Another rush of adrenaline. Another desperate cry to the Lord to preserve my son’s life.
I was resting upstairs this afternoon, still recovering from a week-long bout with the flu, when I heard Paton’s distinct cry of pain. I rushed downstairs to see Nate bending down, “Where does it hurt, Buddy?” To which our little two and a half year-old responded by pointing to his legs. This was odd, because for more than a week, he’s been battling a painful ear infection, including pink eye, fever and a host of other awful symptoms. Nate picked him up and we examined his legs further. We noticed a rash forming, his feet started to swell, and it seemed to be traveling rapidly up his leg. Nate had given him his antibiotic twenty minutes or so before, so we could only surmise that it was an allergic reaction to the meds. I rushed upstairs to get the Benadryl, and after administering the recommended dosage, he started to collapse, immediately flashing us back to his seizure episode, several months ago. “We have to go to the hospital NOW,” I told Nate.
You see, there is no 9-1-1 to call, no reliable ambulance with qualified medical personnel to show up at your door in 5 minutes.
“Where should we go?” was his response. There is one hospital within 6-8 minutes, but the quality of care is questionable. There is another one 15 minutes away, that supposedly has higher standards, but we had already had two negative experiences with medical staff there (where the interactions with the doctor left me feeling like I knew more than him, with my limited medical knowledge as a dental hygienist…though, a year of pharmacology, anatomy and physiology, CPR and various other required courses, have been extremely useful!). The only reliable clinic is the international clinic across town, and it would take 30 minutes or more. So, that was out of the question. What do you do when your son’s life hangs in the balance, and you have to decide between substandard care that’s close, or a slightly higher-than substandard care that was a few more minutes away…minutes that could be lifesaving.
We decided to try for the better hospital, weaving in and out of traffic as fast as we could, praying that we wouldn’t hit any of the many sporadic motos, drifting constantly into our path, as we raced toward our destination. A minute or so after passing the first, lower standard hospital, we realized that there was a roadblock on our main thoroughfare, and that the only way to get to the better hospital was to follow the detour of very slow moving cars, bumbling over a dirt road. I sat beside Paton, observing his every breath, and he seemed to be getting worse. At that point, we decided that we’d have to go to the closer hospital. We raced to an area labeled “Emergency”, thinking it was an “Emergency Entrance” (silly us), but it seemed to be locked up. A helpful parking guard quickly motioned us to the larger, main entrance. We walked in and it seemed completely deserted. There was no air conditioning in the main room, so the huge glass doors were left open in an attempt to alleviate a little of Cambodia’s humid heat, resulting in numerous flies and mosquitoes buzzing around the lobby. We ran to the front desk, manned by two people who looked like they were watching the desk while the “real staff” were out to lunch (which, I later realized was probably the case). They spoke very little English (well, we ARE in Cambodia), so Nate started explaining the situation in Khmer, while holding our limp, though conscious son. No one rushed up to us. No one started checking his vitals or taking control of the situation. It was almost like they were waiting for us to tell them what to do. They were asking questions, but they weren’t questions that needed to be asked when you rush into a hospital with a sick baby. As they continued their query, I couldn’t take it anymore, and loudly exclaimed, “Luen! Luen!” (quickly, quickly), as in, “My baby may need emergency care and we’re having a useless conversation!” The crazy foreigner lady yelling seemed to do the trick, and they finally brought us to a hospital bed, and started to check his pulse. They still seemed to be uncomfortable with taking charge of the situation, and finally moved him to a bed that would monitor all of his vitals. Nate sat with our little boy as he laid on the bed, gradually coming back to his normal state, his vitals strengthening with every breath as the anti-histamine (which we had administered at home) worked its way through his body. He was observed for 30 minutes and then with no additional treatment needed, we were released and headed back home.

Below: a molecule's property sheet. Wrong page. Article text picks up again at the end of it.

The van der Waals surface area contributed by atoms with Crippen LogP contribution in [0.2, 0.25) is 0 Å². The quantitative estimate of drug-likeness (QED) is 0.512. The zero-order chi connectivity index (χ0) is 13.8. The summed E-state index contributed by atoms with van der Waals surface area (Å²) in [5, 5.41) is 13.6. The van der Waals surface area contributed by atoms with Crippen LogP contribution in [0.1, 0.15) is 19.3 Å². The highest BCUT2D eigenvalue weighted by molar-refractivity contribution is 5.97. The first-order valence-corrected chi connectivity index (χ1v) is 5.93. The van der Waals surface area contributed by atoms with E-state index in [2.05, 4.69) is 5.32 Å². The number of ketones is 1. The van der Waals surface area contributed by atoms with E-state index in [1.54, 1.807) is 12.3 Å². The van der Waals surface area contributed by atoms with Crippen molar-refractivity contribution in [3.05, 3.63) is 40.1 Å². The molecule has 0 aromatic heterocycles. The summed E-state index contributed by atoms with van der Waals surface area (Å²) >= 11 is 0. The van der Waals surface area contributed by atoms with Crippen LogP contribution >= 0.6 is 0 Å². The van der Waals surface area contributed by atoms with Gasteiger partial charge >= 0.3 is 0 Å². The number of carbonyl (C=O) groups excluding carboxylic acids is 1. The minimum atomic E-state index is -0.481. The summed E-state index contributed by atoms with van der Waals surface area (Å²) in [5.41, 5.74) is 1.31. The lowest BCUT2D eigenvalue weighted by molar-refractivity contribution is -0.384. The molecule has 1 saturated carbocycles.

I share this story because several of you asked for details. We are so very grateful that the Lord graciously spared Paton’s life once again. We are so grateful that we had Benadryl at the house, and that our little boy fully recovered within the hour. There is nothing quite like placing your son’s life on the altar…again. We so appreciate your prayers, as we seem to be beset by a host of health issues, especially with our sweet son. This has been one of my hardest struggles living in Cambodia–the constant threat of disease and the constant lack of quality medical care. We are forced to put our trust in the Lord, in ways that I never thought imaginable. We must TRULY rely on the Great Physician–a loving, sovereign Lord–we can do nothing but trust Him with the two precious souls that are our children.